I have always been a list maker. As far back as I can remember it has been routine for me to systemize my life with layers of words shaping the next day’s activities, work, communication, reports and generally anything that has been my responsibility.
I started this habit as a child and to this day you will find from one to several lists planted around my house. Is this a compulsion? Am I neurotic? I am a Virgo, born in September, and one prominent quality of this sign is the need to organize.

This practice has taken a variety of forms. In high school each plan involved school activities and was embellished with colorful drawings. I coordinated these daily arrangements in a large notebook which I carried with me from class to class. I would never cross anything off the list for I thought it ruined the artistic design but I needed the security of the pages to remind me of what I had to do. I was afraid I would forget an assignment or special activity if I didn’t write it down. With all the chaos in my life, I didn’t trust my brain to remember. I definitely was becoming dependent on my catalogue of personal business.

By the time I entered college in the 1960’s I had created a “mini daily notebook,” 3 ½” by 5”, filled with several colored insert pages depicting all the categories of my world, i.e. friends, classes, stuff to do, addresses, phone numbers, supplies, wish list, tomorrow, next week, next month. A few of my classmates thought I was nuts and played a trick on me. They stole the “precious planner.” I went crazy! The adrenalin was pumping; I was furious with these girls. It felt like I had lost my purpose, I wasn’t aware that this habitual recording of tasks was such an intrinsic part of my being. It was embarrassing. I decided to pretend it didn’t matter and said nothing. Instead, I created another one, this time bigger and better and under lock and key.

As my life became more complicated in my late 20’s, this habit escalated to an addiction. Several times each day I needed to check my lists, which by now had become a detailed card catalogue. I used 5 by 7 index cards, color-coded by type of activity. If the card became too messy with lines drawn through completed tasks, I would copy what was “left to do” on another card, starting a whole new list. The wooden box which held my “memory” was too bulky to carry with me so I would take only the cards I needed for the day. Sometimes in the middle of the afternoon I would check these descriptive details just to be sure I hadn’t forgotten something. At the time it didn’t matter to me that this was obsessive-compulsive behavior because I was totally dependent on my “paper brain” and couldn’t function without it. Besides, I kept my “index madness” secret and therefore didn’t need to discuss it with anyone. This was one of the many ways I tried to gain control over my life.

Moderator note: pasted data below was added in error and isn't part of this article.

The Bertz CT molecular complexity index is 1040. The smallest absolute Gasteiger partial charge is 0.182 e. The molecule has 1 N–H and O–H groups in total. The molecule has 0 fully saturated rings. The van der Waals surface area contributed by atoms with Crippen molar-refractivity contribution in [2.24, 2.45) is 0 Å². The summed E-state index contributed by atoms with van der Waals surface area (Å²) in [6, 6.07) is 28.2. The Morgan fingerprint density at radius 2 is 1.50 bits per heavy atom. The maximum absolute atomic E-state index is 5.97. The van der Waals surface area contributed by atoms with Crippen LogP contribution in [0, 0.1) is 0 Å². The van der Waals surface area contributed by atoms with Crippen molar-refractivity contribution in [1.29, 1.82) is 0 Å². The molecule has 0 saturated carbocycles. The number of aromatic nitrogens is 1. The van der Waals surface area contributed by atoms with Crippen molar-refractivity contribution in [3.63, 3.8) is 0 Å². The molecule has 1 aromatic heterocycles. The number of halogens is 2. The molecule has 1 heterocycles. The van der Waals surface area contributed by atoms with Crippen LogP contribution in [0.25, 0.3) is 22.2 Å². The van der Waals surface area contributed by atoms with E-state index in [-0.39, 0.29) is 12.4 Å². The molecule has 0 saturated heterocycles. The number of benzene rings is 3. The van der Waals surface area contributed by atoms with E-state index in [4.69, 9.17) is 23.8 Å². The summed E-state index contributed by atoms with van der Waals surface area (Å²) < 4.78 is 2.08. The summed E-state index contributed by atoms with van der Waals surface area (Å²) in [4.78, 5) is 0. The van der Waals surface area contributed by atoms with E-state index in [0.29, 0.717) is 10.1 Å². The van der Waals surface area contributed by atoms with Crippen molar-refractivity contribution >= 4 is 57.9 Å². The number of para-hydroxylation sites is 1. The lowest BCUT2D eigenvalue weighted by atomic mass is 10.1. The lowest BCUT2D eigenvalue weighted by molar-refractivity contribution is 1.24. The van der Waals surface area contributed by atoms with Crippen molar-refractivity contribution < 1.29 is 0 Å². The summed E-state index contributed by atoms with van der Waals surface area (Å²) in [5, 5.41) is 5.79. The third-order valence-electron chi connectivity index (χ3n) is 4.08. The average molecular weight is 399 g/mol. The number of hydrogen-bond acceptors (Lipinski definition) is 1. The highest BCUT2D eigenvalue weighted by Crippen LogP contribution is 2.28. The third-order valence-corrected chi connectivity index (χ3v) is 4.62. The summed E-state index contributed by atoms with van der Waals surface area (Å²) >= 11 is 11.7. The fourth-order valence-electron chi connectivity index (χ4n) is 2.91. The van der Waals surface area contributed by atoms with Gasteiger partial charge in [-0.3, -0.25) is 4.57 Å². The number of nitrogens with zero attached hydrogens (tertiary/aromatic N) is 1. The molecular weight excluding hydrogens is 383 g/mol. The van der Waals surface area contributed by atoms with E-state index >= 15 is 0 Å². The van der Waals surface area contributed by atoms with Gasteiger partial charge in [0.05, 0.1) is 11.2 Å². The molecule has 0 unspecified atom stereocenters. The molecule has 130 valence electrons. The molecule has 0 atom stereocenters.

When I became involved with Joey, my ex-husband of 12 years, “I SurvivedDocumenentary.com,” my sickness gushed out of control. I attempted to organize the man, his daily activities and his personal affairs. I was convinced he would fall apart if I didn’t. I began recording for two. I have an incredible list story to share with you that will illustrate how warped my thinking had become.

Joey’s mother was quite ill and he hadn’t visited her in Boston for a few years. I had only briefly met his parents before we moved to California. I knew how much he missed his family and how important it was for him to take the trip back east. We had several garage sales with goods and pottery to pay for his ticket. For weeks I scoured sales at department stores buying clothes so that he would have the proper attire. I purchased a suitcase as large as a trunk for the one week journey. Then I proceeded to list the items that I was planning to pack for him with instructions on “what to wear with what.” This meant spreading out the articles all over the apartment and methodically counting and coordinating each item. The process took many hours of concentrated work.

Please, promise me you will read all these original pages carefully, as tedious as they might be, for I want you to see the excessiveness of my codependency and the need
to control another person’s life. I discovered theses sheets of paper hidden in my dresser years after I had begun recovery. I am sure Joey never read the list. Who would, in their right mind, every read something like this, let alone use it? It is not understandable. This may be one of the most unbalanced acts of my addictive personality. It is absolutely insane.